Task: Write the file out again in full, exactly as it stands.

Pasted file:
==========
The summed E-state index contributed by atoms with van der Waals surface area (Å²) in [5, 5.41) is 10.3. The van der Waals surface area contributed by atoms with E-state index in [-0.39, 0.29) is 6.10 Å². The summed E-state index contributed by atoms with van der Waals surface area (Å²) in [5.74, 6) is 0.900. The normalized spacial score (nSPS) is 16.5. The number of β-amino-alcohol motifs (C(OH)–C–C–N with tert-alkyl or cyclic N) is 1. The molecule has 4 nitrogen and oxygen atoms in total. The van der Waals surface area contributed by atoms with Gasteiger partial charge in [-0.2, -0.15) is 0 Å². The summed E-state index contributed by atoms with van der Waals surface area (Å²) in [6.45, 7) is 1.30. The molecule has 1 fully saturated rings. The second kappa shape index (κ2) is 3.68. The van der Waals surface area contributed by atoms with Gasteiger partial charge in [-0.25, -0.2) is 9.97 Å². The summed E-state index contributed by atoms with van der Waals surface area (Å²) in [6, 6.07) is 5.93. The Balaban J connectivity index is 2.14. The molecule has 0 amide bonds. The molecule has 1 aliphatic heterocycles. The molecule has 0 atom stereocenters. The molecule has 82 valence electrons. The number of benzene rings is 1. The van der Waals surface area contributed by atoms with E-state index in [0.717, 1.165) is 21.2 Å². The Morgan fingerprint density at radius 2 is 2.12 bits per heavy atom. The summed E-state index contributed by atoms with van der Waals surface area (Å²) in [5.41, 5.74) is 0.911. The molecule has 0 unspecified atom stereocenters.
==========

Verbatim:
The summed E-state index contributed by atoms with van der Waals surface area (Å²) in [5, 5.41) is 10.3. The van der Waals surface area contributed by atoms with E-state index in [-0.39, 0.29) is 6.10 Å². The summed E-state index contributed by atoms with van der Waals surface area (Å²) in [5.74, 6) is 0.900. The normalized spacial score (nSPS) is 16.5. The number of β-amino-alcohol motifs (C(OH)–C–C–N with tert-alkyl or cyclic N) is 1. The molecule has 4 nitrogen and oxygen atoms in total. The van der Waals surface area contributed by atoms with Gasteiger partial charge in [-0.2, -0.15) is 0 Å². The summed E-state index contributed by atoms with van der Waals surface area (Å²) in [6.45, 7) is 1.30. The molecule has 1 fully saturated rings. The second kappa shape index (κ2) is 3.68. The van der Waals surface area contributed by atoms with Gasteiger partial charge in [-0.25, -0.2) is 9.97 Å². The summed E-state index contributed by atoms with van der Waals surface area (Å²) in [6, 6.07) is 5.93. The Balaban J connectivity index is 2.14. The molecule has 0 amide bonds. The molecule has 1 aliphatic heterocycles. The molecule has 0 atom stereocenters. The molecule has 82 valence electrons. The number of benzene rings is 1. The van der Waals surface area contributed by atoms with E-state index in [0.717, 1.165) is 21.2 Å². The Morgan fingerprint density at radius 2 is 2.12 bits per heavy atom. The summed E-state index contributed by atoms with van der Waals surface area (Å²) in [5.41, 5.74) is 0.911. The molecule has 0 unspecified atom stereocenters.